...need to follow live circuits, however, they now need to wear special gear. “The biggest issue is not necessarily electrical shock but what they call arc flash,” Juhren explains. “If you create a dead short with high voltage, it basically shoots out a fireball.”

Spurred on by its insurers after such incidents, Morrow this summer began implementing a requirement that forces technicians to wear special clothes, face shields and gloves that conform with National Fire Protection Association’s arc-flash standard, NFPA 70e. “We were unaware of the full requirements up until last year,” says Juhren. “That’s when we decided to start our campaign.”

It may not be the best of times, but contractors like J.E. Dunn and Morrow are taking advantage of economic downtime to reinvest in safety—even as U.S. regulations lag behind. After all, only two states in the U.S. now require independent crane inspections. And these initiatives are large costs in a time of little revenue. J.E. Dunn’s crane fleet is only running at about 35% capacity at the moment—down from 90% a year ago.

“When the ‘blue iron’ isn’t up in the air, that is a definite contributing factor in the profitability of the company,” explains Hall. But a potential bright light in the recession is these companies’ renewed focus on quality assurance—a lack of which regulators have identified as a contributing factor in recent crane fatalities across the country. “In this economy, most companies are holding onto every penny that they can,” Juhren says. “We are actually spending money and putting money back into our fleet.”

Mandatory crane inspections will only continue to increase, he adds. Starting on Jan. 1, Washington became the second state to enforce a rule that requires all cranes with one ton or more capacity to receive a top-to-bottom inspection each year from a licensed surveyor. California has a similar rule. Federal rules require annual inspections, but do not require the inspector to be licensed.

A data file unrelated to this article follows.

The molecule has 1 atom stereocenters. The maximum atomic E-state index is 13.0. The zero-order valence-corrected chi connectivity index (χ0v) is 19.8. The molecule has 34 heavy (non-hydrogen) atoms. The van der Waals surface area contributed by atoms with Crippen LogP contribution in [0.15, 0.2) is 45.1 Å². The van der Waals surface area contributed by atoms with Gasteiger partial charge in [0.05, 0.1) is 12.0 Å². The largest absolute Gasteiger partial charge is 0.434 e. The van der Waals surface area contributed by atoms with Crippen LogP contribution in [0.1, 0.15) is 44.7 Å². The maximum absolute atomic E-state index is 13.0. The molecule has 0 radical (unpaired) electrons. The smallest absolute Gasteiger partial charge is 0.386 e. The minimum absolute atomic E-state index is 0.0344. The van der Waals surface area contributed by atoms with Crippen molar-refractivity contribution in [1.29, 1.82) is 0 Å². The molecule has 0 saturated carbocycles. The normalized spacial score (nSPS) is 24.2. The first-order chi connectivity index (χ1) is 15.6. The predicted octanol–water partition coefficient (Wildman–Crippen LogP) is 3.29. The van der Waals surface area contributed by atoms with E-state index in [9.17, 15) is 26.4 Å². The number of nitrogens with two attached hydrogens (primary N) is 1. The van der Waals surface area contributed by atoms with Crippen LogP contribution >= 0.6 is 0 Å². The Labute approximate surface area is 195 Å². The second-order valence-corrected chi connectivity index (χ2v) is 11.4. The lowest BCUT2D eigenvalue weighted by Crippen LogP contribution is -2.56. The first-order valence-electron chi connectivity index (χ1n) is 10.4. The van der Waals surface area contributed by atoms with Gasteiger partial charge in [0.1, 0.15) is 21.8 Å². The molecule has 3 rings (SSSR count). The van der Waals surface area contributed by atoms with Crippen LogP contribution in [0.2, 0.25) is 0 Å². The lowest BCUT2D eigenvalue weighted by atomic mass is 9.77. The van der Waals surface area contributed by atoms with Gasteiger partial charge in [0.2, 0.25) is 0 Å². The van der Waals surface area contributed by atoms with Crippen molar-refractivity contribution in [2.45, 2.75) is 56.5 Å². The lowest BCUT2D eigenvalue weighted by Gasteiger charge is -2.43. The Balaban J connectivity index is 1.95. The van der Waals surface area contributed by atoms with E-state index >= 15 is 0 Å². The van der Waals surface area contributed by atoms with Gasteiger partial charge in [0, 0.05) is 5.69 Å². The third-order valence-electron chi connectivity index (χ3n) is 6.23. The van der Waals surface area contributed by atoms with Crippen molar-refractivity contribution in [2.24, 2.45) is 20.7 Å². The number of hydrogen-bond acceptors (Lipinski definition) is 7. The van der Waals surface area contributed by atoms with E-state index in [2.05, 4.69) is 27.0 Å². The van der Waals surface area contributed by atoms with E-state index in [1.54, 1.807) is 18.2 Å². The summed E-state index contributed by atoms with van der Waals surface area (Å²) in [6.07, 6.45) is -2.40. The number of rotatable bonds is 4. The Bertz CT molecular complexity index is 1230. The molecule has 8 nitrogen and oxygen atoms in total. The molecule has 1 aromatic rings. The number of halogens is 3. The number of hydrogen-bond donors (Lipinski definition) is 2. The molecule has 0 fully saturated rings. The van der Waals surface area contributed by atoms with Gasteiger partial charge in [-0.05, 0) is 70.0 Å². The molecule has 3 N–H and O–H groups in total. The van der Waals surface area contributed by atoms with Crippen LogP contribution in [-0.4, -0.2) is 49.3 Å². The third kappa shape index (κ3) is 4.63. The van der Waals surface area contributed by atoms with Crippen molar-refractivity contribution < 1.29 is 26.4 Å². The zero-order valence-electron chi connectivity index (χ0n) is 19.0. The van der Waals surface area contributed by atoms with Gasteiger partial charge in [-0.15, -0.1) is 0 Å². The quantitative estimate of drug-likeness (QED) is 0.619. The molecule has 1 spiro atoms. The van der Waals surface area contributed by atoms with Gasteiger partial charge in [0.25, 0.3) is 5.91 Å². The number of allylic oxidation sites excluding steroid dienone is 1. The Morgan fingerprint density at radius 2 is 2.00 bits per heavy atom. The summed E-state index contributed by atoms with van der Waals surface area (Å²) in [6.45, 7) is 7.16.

And an updated federal rule, which lays out new training guidelines for crane workers, is expected to be published this coming July, according to the U.S. Occupational Safety and Health Administration. “The ultimate goal is to ensure that the cranes are safe to operate,” says Hector Castro, a spokesman for Washington’s Dept. of Labor and Industries, which regulates cranes in the state. “People are the key to tower crane safety,” Juhren adds.

Ironically, the stakes in the safety game usually go up after, not before, lives are lost. Washington initiated its rule in 2007 after a deadly tower crane collapse in Bellevue, attributed in part to a lack of inspections. California’s rule came on the heels of a deadly tower crane collapse in San Francisco in 1989.

Even companies like Morrow and J.E. Dunn are not immune from accidents. In 2008, OSHA slapped Morrow with five violations—including a “willful” fine—the agency’s most serious—after a tower section fell during a crane climb in Miami. Investigators found that the crew did not follow manufacturer instructions. Morrow eventually settled with OSHA, the terms of which included knocking the “willful” citation down to “serious.”

Recent crane accidents were not the sole reason behind Morrow’s new training, but they “influenced” the curriculum, Juhren says. “Nobody wants to be in the spotlight,” he adds. “But every once in a while, we get into the spotlight. And we have to dance.”

Likewise, in 1985, a derrick fatality on a J.E. Dunn project in downtown Kansas City forced the company to rethink its hoisting protocols, many of which are still in use today.

“It’s not about how much money we make or how tall we build the next building.” Hall says. “It’s not a success if someone doesn’t come home at the end of the day.”